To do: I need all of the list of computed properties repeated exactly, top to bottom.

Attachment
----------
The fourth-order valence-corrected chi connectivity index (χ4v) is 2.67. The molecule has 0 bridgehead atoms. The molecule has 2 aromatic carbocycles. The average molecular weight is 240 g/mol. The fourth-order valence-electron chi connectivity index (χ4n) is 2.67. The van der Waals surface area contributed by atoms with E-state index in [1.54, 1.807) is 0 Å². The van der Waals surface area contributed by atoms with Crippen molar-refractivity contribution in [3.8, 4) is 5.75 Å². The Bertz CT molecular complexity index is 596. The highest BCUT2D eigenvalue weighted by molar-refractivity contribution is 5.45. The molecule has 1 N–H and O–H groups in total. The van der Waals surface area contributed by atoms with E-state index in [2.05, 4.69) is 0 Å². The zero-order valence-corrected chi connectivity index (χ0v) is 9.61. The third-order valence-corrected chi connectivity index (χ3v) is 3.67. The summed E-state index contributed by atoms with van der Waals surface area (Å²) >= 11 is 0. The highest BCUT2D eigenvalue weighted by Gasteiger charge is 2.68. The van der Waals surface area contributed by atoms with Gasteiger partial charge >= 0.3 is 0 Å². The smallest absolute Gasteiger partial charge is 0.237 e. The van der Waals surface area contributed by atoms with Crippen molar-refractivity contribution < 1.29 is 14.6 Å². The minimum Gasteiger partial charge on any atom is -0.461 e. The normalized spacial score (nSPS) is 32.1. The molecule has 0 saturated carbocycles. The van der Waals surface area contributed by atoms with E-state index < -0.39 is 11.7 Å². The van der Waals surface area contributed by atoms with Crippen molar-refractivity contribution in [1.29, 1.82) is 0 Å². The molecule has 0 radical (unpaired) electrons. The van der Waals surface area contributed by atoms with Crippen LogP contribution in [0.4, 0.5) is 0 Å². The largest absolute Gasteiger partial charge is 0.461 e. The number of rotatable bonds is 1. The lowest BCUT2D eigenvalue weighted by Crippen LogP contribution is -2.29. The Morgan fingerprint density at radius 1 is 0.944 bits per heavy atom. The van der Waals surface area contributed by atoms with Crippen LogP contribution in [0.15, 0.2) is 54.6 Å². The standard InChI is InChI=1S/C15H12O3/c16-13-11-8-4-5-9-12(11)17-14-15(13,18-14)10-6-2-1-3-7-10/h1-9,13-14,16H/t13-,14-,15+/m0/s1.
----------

The fourth-order valence-corrected chi connectivity index (χ4v) is 2.67. The molecule has 0 bridgehead atoms. The molecule has 2 aromatic carbocycles. The average molecular weight is 240 g/mol. The fourth-order valence-electron chi connectivity index (χ4n) is 2.67. The van der Waals surface area contributed by atoms with E-state index in [1.54, 1.807) is 0 Å². The van der Waals surface area contributed by atoms with Crippen molar-refractivity contribution in [3.8, 4) is 5.75 Å². The Bertz CT molecular complexity index is 596. The highest BCUT2D eigenvalue weighted by molar-refractivity contribution is 5.45. The molecule has 1 N–H and O–H groups in total. The van der Waals surface area contributed by atoms with E-state index in [2.05, 4.69) is 0 Å². The zero-order valence-corrected chi connectivity index (χ0v) is 9.61. The third-order valence-corrected chi connectivity index (χ3v) is 3.67. The summed E-state index contributed by atoms with van der Waals surface area (Å²) >= 11 is 0. The highest BCUT2D eigenvalue weighted by Gasteiger charge is 2.68. The van der Waals surface area contributed by atoms with Gasteiger partial charge >= 0.3 is 0 Å². The smallest absolute Gasteiger partial charge is 0.237 e. The van der Waals surface area contributed by atoms with Crippen molar-refractivity contribution < 1.29 is 14.6 Å². The minimum Gasteiger partial charge on any atom is -0.461 e. The normalized spacial score (nSPS) is 32.1. The molecule has 0 saturated carbocycles. The van der Waals surface area contributed by atoms with E-state index < -0.39 is 11.7 Å². The van der Waals surface area contributed by atoms with Crippen molar-refractivity contribution in [1.29, 1.82) is 0 Å². The molecule has 0 radical (unpaired) electrons. The van der Waals surface area contributed by atoms with Crippen LogP contribution in [0.4, 0.5) is 0 Å². The largest absolute Gasteiger partial charge is 0.461 e. The number of rotatable bonds is 1. The lowest BCUT2D eigenvalue weighted by Crippen LogP contribution is -2.29. The Morgan fingerprint density at radius 1 is 0.944 bits per heavy atom. The van der Waals surface area contributed by atoms with Crippen LogP contribution in [0.15, 0.2) is 54.6 Å². The standard InChI is InChI=1S/C15H12O3/c16-13-11-8-4-5-9-12(11)17-14-15(13,18-14)10-6-2-1-3-7-10/h1-9,13-14,16H/t13-,14-,15+/m0/s1.